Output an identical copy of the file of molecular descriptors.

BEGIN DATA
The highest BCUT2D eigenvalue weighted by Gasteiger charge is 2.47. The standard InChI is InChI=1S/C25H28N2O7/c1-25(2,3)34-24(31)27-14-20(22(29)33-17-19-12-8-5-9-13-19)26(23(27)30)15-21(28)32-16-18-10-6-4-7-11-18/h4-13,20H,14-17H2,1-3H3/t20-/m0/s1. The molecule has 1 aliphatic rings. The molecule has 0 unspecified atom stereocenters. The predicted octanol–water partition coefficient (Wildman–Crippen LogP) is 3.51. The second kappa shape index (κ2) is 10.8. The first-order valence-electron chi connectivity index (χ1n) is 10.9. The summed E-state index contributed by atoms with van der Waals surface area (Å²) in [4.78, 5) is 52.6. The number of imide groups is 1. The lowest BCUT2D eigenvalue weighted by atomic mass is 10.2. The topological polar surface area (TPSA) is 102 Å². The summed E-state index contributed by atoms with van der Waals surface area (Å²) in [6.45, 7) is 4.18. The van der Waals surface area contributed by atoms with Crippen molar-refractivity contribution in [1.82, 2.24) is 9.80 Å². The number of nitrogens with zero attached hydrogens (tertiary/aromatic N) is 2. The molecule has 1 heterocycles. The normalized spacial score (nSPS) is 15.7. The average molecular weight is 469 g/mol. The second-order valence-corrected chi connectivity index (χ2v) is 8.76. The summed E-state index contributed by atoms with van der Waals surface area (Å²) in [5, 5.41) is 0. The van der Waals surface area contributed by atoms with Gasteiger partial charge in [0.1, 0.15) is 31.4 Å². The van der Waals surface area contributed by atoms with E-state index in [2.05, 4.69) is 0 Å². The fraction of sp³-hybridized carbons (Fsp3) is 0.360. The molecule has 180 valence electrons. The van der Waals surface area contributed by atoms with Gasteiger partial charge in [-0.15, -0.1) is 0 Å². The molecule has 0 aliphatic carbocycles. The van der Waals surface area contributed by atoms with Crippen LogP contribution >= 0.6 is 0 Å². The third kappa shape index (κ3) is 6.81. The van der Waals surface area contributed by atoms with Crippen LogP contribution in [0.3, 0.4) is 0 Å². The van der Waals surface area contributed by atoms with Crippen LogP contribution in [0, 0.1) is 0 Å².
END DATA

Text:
The highest BCUT2D eigenvalue weighted by Gasteiger charge is 2.47. The standard InChI is InChI=1S/C25H28N2O7/c1-25(2,3)34-24(31)27-14-20(22(29)33-17-19-12-8-5-9-13-19)26(23(27)30)15-21(28)32-16-18-10-6-4-7-11-18/h4-13,20H,14-17H2,1-3H3/t20-/m0/s1. The molecule has 1 aliphatic rings. The molecule has 0 unspecified atom stereocenters. The predicted octanol–water partition coefficient (Wildman–Crippen LogP) is 3.51. The second kappa shape index (κ2) is 10.8. The first-order valence-electron chi connectivity index (χ1n) is 10.9. The summed E-state index contributed by atoms with van der Waals surface area (Å²) in [4.78, 5) is 52.6. The number of imide groups is 1. The lowest BCUT2D eigenvalue weighted by atomic mass is 10.2. The topological polar surface area (TPSA) is 102 Å². The summed E-state index contributed by atoms with van der Waals surface area (Å²) in [6.45, 7) is 4.18. The van der Waals surface area contributed by atoms with Crippen molar-refractivity contribution in [1.82, 2.24) is 9.80 Å². The number of nitrogens with zero attached hydrogens (tertiary/aromatic N) is 2. The molecule has 1 heterocycles. The normalized spacial score (nSPS) is 15.7. The average molecular weight is 469 g/mol. The second-order valence-corrected chi connectivity index (χ2v) is 8.76. The summed E-state index contributed by atoms with van der Waals surface area (Å²) in [5, 5.41) is 0. The van der Waals surface area contributed by atoms with Gasteiger partial charge in [0.1, 0.15) is 31.4 Å². The van der Waals surface area contributed by atoms with E-state index in [2.05, 4.69) is 0 Å². The fraction of sp³-hybridized carbons (Fsp3) is 0.360. The molecule has 180 valence electrons. The van der Waals surface area contributed by atoms with Gasteiger partial charge in [-0.15, -0.1) is 0 Å². The molecule has 0 aliphatic carbocycles. The van der Waals surface area contributed by atoms with Crippen LogP contribution >= 0.6 is 0 Å². The third kappa shape index (κ3) is 6.81. The van der Waals surface area contributed by atoms with Crippen LogP contribution in [0.3, 0.4) is 0 Å². The van der Waals surface area contributed by atoms with Crippen LogP contribution in [0, 0.1) is 0 Å².